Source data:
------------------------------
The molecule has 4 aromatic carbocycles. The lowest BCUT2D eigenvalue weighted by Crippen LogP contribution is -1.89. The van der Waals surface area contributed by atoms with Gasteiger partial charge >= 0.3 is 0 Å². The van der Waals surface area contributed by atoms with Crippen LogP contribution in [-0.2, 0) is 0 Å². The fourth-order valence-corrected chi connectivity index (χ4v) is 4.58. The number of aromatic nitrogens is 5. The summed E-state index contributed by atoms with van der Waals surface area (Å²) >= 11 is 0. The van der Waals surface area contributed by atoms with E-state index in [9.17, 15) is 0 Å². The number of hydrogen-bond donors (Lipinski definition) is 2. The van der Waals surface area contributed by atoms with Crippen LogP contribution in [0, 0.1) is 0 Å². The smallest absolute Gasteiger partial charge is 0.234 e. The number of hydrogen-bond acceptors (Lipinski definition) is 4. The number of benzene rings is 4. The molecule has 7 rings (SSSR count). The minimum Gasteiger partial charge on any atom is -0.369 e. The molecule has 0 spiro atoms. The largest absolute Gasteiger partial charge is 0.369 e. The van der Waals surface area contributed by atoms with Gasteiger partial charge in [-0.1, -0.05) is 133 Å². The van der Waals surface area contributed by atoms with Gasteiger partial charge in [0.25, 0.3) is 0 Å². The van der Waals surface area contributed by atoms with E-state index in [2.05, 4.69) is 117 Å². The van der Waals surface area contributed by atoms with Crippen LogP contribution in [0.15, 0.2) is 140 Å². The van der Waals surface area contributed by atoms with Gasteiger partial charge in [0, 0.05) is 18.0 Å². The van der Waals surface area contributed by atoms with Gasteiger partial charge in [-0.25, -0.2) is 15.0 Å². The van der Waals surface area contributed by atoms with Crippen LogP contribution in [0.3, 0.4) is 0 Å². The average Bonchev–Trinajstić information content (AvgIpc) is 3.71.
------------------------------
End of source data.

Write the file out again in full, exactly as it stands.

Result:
The molecule has 4 aromatic carbocycles. The lowest BCUT2D eigenvalue weighted by Crippen LogP contribution is -1.89. The van der Waals surface area contributed by atoms with Gasteiger partial charge >= 0.3 is 0 Å². The van der Waals surface area contributed by atoms with Crippen LogP contribution in [-0.2, 0) is 0 Å². The fourth-order valence-corrected chi connectivity index (χ4v) is 4.58. The number of aromatic nitrogens is 5. The summed E-state index contributed by atoms with van der Waals surface area (Å²) >= 11 is 0. The van der Waals surface area contributed by atoms with E-state index in [9.17, 15) is 0 Å². The number of hydrogen-bond donors (Lipinski definition) is 2. The van der Waals surface area contributed by atoms with Crippen LogP contribution in [0, 0.1) is 0 Å². The smallest absolute Gasteiger partial charge is 0.234 e. The number of hydrogen-bond acceptors (Lipinski definition) is 4. The number of benzene rings is 4. The molecule has 7 rings (SSSR count). The minimum Gasteiger partial charge on any atom is -0.369 e. The molecule has 0 spiro atoms. The largest absolute Gasteiger partial charge is 0.369 e. The van der Waals surface area contributed by atoms with Gasteiger partial charge in [-0.1, -0.05) is 133 Å². The van der Waals surface area contributed by atoms with Gasteiger partial charge in [0.25, 0.3) is 0 Å². The van der Waals surface area contributed by atoms with E-state index in [2.05, 4.69) is 117 Å². The van der Waals surface area contributed by atoms with Crippen LogP contribution in [0.15, 0.2) is 140 Å². The van der Waals surface area contributed by atoms with Gasteiger partial charge in [0, 0.05) is 18.0 Å². The van der Waals surface area contributed by atoms with Gasteiger partial charge in [-0.25, -0.2) is 15.0 Å². The van der Waals surface area contributed by atoms with Crippen LogP contribution in [0.3, 0.4) is 0 Å². The average Bonchev–Trinajstić information content (AvgIpc) is 3.71.